Donald Trump promises to take the path of economic nationalism. In truth, his predecessors made no bones about implementing unilateral measures. Trump apparently believes that they did not do enough to defend the interests of US citizens, in particular the “forgotten men and women” who, he pledges, “will be forgotten no longer”. Trump is determined to return to Americans the jobs he says were “destroyed” by other countries, first and foremost China and Mexico. He wants to do away with “poverty”, re-open rusted-out factories “scattered like tombstones across the landscape”, and modernize infrastructure that has fallen into disrepair and decay. In order to achieve this, he has pledged to “follow two simple rules: buy American and hire American”. He is convinced that “protection will lead to great prosperity and strength”.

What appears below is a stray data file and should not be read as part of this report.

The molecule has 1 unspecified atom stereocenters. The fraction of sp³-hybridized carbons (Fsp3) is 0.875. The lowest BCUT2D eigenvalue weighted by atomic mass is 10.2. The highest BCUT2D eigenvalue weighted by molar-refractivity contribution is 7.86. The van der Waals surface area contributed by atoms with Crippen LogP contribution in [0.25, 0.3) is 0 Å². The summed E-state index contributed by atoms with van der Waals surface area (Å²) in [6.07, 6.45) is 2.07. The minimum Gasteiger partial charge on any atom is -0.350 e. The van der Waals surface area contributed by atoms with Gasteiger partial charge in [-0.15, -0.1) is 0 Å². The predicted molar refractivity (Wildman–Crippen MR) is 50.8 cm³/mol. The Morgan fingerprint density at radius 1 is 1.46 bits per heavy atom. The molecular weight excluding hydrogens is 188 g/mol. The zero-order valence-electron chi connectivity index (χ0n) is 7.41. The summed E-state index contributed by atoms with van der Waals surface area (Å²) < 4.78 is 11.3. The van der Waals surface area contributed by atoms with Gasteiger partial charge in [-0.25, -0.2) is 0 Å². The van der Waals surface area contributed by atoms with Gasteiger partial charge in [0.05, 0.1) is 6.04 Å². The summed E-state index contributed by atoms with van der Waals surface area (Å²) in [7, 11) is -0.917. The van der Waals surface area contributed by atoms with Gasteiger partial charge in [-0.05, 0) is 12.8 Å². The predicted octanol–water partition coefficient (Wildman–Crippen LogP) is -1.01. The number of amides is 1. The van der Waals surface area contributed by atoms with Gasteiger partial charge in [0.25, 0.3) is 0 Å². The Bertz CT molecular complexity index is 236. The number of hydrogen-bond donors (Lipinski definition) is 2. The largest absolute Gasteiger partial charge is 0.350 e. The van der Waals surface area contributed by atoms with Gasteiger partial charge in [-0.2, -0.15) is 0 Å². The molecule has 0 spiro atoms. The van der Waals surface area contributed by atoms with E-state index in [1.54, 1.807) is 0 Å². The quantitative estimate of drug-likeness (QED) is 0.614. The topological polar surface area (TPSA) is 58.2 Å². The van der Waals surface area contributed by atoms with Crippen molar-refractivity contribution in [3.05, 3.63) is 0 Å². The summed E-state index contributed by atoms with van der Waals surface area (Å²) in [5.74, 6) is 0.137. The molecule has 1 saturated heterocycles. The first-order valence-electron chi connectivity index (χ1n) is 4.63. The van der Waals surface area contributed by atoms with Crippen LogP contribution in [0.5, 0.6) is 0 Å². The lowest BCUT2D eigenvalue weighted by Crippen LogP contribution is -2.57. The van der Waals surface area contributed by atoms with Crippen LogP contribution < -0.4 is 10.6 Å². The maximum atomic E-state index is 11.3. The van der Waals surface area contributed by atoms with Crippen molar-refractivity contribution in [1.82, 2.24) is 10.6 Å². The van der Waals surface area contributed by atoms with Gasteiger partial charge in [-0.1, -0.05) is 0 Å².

The current global economic system, globalization, was created with the US as its standard-bearer. Donald Trump wants to implement another system, in which each country will above all have the right to defend its own interests, starting with America. “America first”, was the message that he drove home during his election campaign and his inauguration speech, in which he even added a word that was not in the original text: “Only America first”. So be it, but the overriding question is just how far will he go? Many believe that he will use the threat of customs duties (like he did against Ford and GM before his inauguration) in order to clinch concessions from one case to the next, but that he will not go as far as to embrace protectionism. If he tried to do so, he would stumble up against opposition not only from many countries across the world, but also from the Republican Party, which is very attached to the concept of free trade, and many US companies, which are woven into the fabric of international trade and industrial relations. But trade wars have one thing in common with conventional wars: they can get seriously out of hand, despite the widespread belief that they can be controlled, and one never knows when they are going to end. The risk is great, because if trade barriers are put up, other than the loss of growth—do we have to go back 200 years in time and relearn David Ricardo’s theory of “comparative advantage”?—inflation is expected to make its inevitable return, including in the US. The purchasing power of the US middle classes would thus be eroded. Donald Trump has promised to defend this middle class, whose “wealth has been ripped from their homes and then redistributed all across the world”, he said. It was this same middle class that hoisted him into power, and it is also upon this middle class that he will rely on in dealing with the Republican Party. According to Peterson Institute, a trade war would cost 4.8 million jobs in the US.